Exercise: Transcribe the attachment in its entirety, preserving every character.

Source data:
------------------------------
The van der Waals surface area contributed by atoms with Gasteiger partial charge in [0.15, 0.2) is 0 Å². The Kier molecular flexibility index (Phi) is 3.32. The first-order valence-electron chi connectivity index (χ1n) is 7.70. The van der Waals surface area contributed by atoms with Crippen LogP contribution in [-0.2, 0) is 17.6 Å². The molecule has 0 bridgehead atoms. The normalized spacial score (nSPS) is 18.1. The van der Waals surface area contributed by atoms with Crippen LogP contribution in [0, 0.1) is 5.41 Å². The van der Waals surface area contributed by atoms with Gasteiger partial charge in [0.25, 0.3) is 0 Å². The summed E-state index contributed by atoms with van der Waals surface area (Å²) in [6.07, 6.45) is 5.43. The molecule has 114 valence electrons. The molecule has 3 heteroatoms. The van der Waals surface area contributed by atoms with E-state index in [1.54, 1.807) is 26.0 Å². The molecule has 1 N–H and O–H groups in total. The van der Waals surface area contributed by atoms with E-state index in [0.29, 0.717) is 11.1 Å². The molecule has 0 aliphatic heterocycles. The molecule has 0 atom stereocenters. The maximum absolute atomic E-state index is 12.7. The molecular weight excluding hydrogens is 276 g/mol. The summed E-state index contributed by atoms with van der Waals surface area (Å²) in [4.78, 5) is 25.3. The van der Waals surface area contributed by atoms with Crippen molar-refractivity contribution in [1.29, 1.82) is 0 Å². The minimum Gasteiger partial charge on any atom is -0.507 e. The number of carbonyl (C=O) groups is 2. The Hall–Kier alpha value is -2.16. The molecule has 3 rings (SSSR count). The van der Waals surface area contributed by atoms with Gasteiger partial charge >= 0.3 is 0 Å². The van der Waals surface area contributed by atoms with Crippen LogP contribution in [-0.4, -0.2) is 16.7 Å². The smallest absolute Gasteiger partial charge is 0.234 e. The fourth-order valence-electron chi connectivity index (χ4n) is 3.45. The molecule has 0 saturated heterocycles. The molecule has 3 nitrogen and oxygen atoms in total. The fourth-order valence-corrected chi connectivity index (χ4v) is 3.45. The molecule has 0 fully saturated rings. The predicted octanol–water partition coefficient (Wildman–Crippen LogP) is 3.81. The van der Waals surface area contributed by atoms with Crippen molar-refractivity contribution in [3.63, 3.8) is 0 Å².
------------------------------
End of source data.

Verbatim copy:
The van der Waals surface area contributed by atoms with Gasteiger partial charge in [0.15, 0.2) is 0 Å². The Kier molecular flexibility index (Phi) is 3.32. The first-order valence-electron chi connectivity index (χ1n) is 7.70. The van der Waals surface area contributed by atoms with Crippen LogP contribution in [-0.2, 0) is 17.6 Å². The molecule has 0 bridgehead atoms. The normalized spacial score (nSPS) is 18.1. The van der Waals surface area contributed by atoms with Crippen LogP contribution in [0, 0.1) is 5.41 Å². The van der Waals surface area contributed by atoms with Gasteiger partial charge in [0.25, 0.3) is 0 Å². The summed E-state index contributed by atoms with van der Waals surface area (Å²) in [6.07, 6.45) is 5.43. The molecule has 114 valence electrons. The molecule has 3 heteroatoms. The van der Waals surface area contributed by atoms with E-state index in [1.54, 1.807) is 26.0 Å². The molecule has 1 N–H and O–H groups in total. The van der Waals surface area contributed by atoms with E-state index in [0.29, 0.717) is 11.1 Å². The molecule has 0 aliphatic heterocycles. The molecule has 0 atom stereocenters. The maximum absolute atomic E-state index is 12.7. The molecular weight excluding hydrogens is 276 g/mol. The summed E-state index contributed by atoms with van der Waals surface area (Å²) in [4.78, 5) is 25.3. The van der Waals surface area contributed by atoms with Crippen molar-refractivity contribution in [1.29, 1.82) is 0 Å². The minimum Gasteiger partial charge on any atom is -0.507 e. The number of carbonyl (C=O) groups is 2. The Hall–Kier alpha value is -2.16. The molecule has 3 rings (SSSR count). The van der Waals surface area contributed by atoms with Gasteiger partial charge >= 0.3 is 0 Å². The van der Waals surface area contributed by atoms with Crippen LogP contribution in [-0.4, -0.2) is 16.7 Å². The smallest absolute Gasteiger partial charge is 0.234 e. The fourth-order valence-electron chi connectivity index (χ4n) is 3.45. The molecule has 0 saturated heterocycles. The molecule has 3 nitrogen and oxygen atoms in total. The fourth-order valence-corrected chi connectivity index (χ4v) is 3.45. The molecule has 0 fully saturated rings. The predicted octanol–water partition coefficient (Wildman–Crippen LogP) is 3.81. The van der Waals surface area contributed by atoms with Crippen molar-refractivity contribution in [3.63, 3.8) is 0 Å².